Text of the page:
But what is my earthly inheritance and can I lose that? I struggled with trying to figure out what my earthly inheritance was until a friend drew me back to the context of Joshua 23. The Israelites would lose the good land, the best God had for them, if they allied themselves with the ungodly nations around them. I think I also would lose the best God has for me here on this earth if I ally myself to ungodly people.
There are various views on what it means to be allied with the ungodly in our world today. I take my cue from the New Testament, from 2 Corinthians 6:14 and following:
Do not be yoked together with unbelievers. For what do righteousness and wickedness have in common? Or what fellowship can light have with darkness? What harmony is there between Christ and the Devil? What does a believer have in common with an unbeliever? What agreement is there between the temple of God and idols? For we are the temple of the living God. As God has said, “I will live with them and walk among them, and I will be their God, and they will be my people.”
To me, to be “yoked” means to have any relationship that could end in a commitment whether it’s marriage or business. So if I ally myself with unbelievers, now that I’m a believer, I’m in danger of losing my earthly inheritance. I would lose out on the best God has for me. This may mean I lose out on the peace, joy, serenity, and love that come from being in right relationship with God. My willful alliance with unbelievers would most likely prevent me from getting the best God wants for me while on earth.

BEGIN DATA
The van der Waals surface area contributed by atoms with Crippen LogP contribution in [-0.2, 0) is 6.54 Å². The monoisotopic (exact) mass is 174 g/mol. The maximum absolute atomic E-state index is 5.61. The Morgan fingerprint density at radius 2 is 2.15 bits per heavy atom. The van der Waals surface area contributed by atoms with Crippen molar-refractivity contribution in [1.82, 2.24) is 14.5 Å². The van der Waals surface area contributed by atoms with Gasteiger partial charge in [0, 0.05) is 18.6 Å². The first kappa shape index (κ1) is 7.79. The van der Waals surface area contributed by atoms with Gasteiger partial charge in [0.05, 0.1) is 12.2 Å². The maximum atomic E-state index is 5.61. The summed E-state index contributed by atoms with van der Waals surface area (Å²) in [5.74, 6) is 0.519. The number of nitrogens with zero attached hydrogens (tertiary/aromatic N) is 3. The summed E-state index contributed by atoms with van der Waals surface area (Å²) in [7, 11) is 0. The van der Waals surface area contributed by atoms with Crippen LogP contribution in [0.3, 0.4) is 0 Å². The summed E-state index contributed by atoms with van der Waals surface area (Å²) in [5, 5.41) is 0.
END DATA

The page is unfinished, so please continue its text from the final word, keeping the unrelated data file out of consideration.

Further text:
But this would also happen if I chose to be out of right relationship with God whatever the issue. I will lose out on the best God has for me. I don’t want to be missing out on God’s best for me. So, I need to be evaluating where my relationships with God and others need to be changed, so I can enjoy my inheritance on earth.

Thursday, November 15, 2012

Holiday Thoughts

It’s time to write another blog article. I don’t really have a topic in mind and when that happens it makes writing very hard. I need a direction, a place to go. I don’t have one of those today. So, I thought I’d share a little about my thoughts on the upcoming holidays.